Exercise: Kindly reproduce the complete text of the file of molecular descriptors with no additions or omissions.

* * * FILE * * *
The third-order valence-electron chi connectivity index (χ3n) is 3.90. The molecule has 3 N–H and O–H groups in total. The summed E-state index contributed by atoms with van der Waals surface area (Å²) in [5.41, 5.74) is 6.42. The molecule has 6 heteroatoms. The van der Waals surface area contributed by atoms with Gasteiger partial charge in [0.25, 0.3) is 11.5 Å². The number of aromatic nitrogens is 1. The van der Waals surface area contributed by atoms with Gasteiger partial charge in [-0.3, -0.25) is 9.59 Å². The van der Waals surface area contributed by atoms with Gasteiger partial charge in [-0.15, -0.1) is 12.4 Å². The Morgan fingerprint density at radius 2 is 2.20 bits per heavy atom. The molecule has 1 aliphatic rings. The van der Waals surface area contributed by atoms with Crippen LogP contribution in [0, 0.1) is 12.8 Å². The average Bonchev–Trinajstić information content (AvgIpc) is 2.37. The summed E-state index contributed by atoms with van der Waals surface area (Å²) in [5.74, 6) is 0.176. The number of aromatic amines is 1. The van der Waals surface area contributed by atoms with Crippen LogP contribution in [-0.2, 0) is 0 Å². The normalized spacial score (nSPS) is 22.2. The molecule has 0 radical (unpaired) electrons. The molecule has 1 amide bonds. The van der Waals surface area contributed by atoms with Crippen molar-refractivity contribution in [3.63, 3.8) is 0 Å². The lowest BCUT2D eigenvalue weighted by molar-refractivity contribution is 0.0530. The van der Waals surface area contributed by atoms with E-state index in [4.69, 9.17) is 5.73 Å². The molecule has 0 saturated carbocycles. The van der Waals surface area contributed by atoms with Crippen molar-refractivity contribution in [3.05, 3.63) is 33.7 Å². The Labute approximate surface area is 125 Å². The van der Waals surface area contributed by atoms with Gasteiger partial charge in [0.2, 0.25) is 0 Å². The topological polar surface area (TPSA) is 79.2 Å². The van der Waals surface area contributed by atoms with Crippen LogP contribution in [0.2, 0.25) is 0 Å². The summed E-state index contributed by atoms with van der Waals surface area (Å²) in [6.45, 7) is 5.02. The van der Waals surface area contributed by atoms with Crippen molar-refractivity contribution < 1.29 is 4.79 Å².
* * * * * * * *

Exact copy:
The third-order valence-electron chi connectivity index (χ3n) is 3.90. The molecule has 3 N–H and O–H groups in total. The summed E-state index contributed by atoms with van der Waals surface area (Å²) in [5.41, 5.74) is 6.42. The molecule has 6 heteroatoms. The van der Waals surface area contributed by atoms with Gasteiger partial charge in [0.25, 0.3) is 11.5 Å². The number of aromatic nitrogens is 1. The van der Waals surface area contributed by atoms with Gasteiger partial charge in [-0.3, -0.25) is 9.59 Å². The van der Waals surface area contributed by atoms with Gasteiger partial charge in [-0.15, -0.1) is 12.4 Å². The Morgan fingerprint density at radius 2 is 2.20 bits per heavy atom. The molecule has 1 aliphatic rings. The van der Waals surface area contributed by atoms with Crippen LogP contribution in [0, 0.1) is 12.8 Å². The average Bonchev–Trinajstić information content (AvgIpc) is 2.37. The summed E-state index contributed by atoms with van der Waals surface area (Å²) in [5.74, 6) is 0.176. The number of aromatic amines is 1. The van der Waals surface area contributed by atoms with Crippen LogP contribution in [-0.2, 0) is 0 Å². The normalized spacial score (nSPS) is 22.2. The molecule has 0 radical (unpaired) electrons. The molecule has 1 amide bonds. The van der Waals surface area contributed by atoms with Crippen molar-refractivity contribution in [3.63, 3.8) is 0 Å². The lowest BCUT2D eigenvalue weighted by molar-refractivity contribution is 0.0530. The van der Waals surface area contributed by atoms with E-state index in [4.69, 9.17) is 5.73 Å². The molecule has 0 saturated carbocycles. The van der Waals surface area contributed by atoms with Crippen molar-refractivity contribution in [3.05, 3.63) is 33.7 Å². The Labute approximate surface area is 125 Å². The van der Waals surface area contributed by atoms with Gasteiger partial charge in [0.2, 0.25) is 0 Å². The topological polar surface area (TPSA) is 79.2 Å². The van der Waals surface area contributed by atoms with Crippen LogP contribution in [0.2, 0.25) is 0 Å². The summed E-state index contributed by atoms with van der Waals surface area (Å²) in [6.45, 7) is 5.02. The van der Waals surface area contributed by atoms with Crippen molar-refractivity contribution < 1.29 is 4.79 Å².